What type of environment supports creative thinking? The Bay Area’s most innovative companies have been asking – and answering – this question for years. Touring their offices brings us a great set of “best practices” that can be applied to any home or business space where creativity matters. (And doesn’t creativity matter everywhere?)
#1: Promote Wellness
Intensely creative people have a tendency to get completely wrapped up in what they’re doing – sleeping erratic hours and guzzling caffeinated beverages. Innovative companies provide a buffer against burnout by surrounding employees with an environment that makes it easier to eat well, exercise regularly and stay connected to nature.
Perhaps the most famous example is the sprawling Googleplex, boasting outdoor volleyball nets, accessible gardens, and a variety of restaurants, including a bar serving wheatgrass shots.
Back in ’08, still-fledgling Facebook successfully recruited Google’s executive chef for their new cafeteria, and the blogosphere immediately exploded with theories about the symbolic significance of this event. Was Facebook upping the ante? One blogger wrote, “We’ve seen high-caliber Googlers jump ship to Facebook before, but an executive chef? Just mind-boggling. Facebook must be cooking up something.” Yup, Facebook was. Less than two years later, they surpassed Google in daily visitors, garnering the honor of “most visited site on the web” in 2010.
Genentech, founder of the biotech industry, has also been a trailblazer in prioritizing wellness. They built an on-site gym before it was fashionable, and continue to promote their restaurant-quality cafeteria (right) as an employee perk. These are only a few of the things that help this innovation giant to consistently make the cut for Top 100 Best Places to Work.
Even museums are seeing the light. The California Academy of Sciences, one of the top research centers in the nation, recently renovated their offices to provide virtually all employees with natural light, fresh air, and lush views of Golden Gate Park.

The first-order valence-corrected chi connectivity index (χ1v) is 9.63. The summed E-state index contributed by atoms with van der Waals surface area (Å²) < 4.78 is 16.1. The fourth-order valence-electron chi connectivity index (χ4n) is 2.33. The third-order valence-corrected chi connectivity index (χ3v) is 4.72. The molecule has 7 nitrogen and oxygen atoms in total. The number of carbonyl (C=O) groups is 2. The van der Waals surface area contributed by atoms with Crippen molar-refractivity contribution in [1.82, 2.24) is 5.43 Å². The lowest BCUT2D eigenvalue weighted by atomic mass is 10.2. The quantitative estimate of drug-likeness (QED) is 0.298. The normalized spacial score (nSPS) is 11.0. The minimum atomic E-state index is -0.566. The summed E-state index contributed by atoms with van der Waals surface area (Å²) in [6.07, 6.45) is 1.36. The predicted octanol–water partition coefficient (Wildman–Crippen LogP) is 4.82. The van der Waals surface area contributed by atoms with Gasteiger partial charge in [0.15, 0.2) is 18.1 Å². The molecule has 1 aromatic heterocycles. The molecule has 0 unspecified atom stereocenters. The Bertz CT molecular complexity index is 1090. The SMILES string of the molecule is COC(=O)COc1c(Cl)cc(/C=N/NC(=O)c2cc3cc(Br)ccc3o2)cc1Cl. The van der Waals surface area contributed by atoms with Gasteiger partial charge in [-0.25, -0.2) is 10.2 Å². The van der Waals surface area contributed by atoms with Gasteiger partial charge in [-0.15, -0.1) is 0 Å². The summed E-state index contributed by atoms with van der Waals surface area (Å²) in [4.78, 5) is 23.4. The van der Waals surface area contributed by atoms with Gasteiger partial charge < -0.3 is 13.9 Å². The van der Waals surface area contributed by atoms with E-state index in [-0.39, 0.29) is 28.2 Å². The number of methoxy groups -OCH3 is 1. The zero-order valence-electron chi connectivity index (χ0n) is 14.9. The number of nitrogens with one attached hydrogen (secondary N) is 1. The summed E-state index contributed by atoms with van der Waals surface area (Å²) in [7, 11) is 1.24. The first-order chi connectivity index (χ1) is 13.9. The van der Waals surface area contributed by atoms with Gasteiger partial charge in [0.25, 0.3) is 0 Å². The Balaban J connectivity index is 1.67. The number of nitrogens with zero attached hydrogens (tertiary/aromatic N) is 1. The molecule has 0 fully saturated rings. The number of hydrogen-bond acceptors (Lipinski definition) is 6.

#2: Encourage Play
If you’re interested in creativity, I’m sure I don’t have to tell you about the key role of play. But do you know what sort of environment facilitates play? It’s very simple: toys and games. Pool tables, ping-pong tables, chess boards, video games – fun distractions like these can be found at most of the major hubs of innovation in Silicon Valley. Netflix gets a extra-special gold star for their playful conference rooms – each one with a different movie theme.
#3: Embrace the Bizarre
Believe it or not, merely observing unexpected images may help the brain to relax into new ways of thinking and perceiving. That is the conclusion of this recent study on creativity. In one experiment, scientists showed people images such as a teapot with legs, or a key with a snake coming out of it, and then measured their brain activity. Looking at the pictures activated the same portion of the brain that lights up when people are engaged in creative problem-solving.
Perhaps this is why so many innovation leaders accessorize their office environments with objects that range from the eccentric to the silly to the just-plain-strange… The game room at Pixar features an enormous Alice-in-Wonderland style chair that practically begs visitors to climb up onto it. In a corridor at Twitter, there’s a bright blue plastic deer – for now anyway – it might be something else tomorrow. At Facebook, the letters “HACK” are scribbled in graffiti across one wall. Not your conventional office art.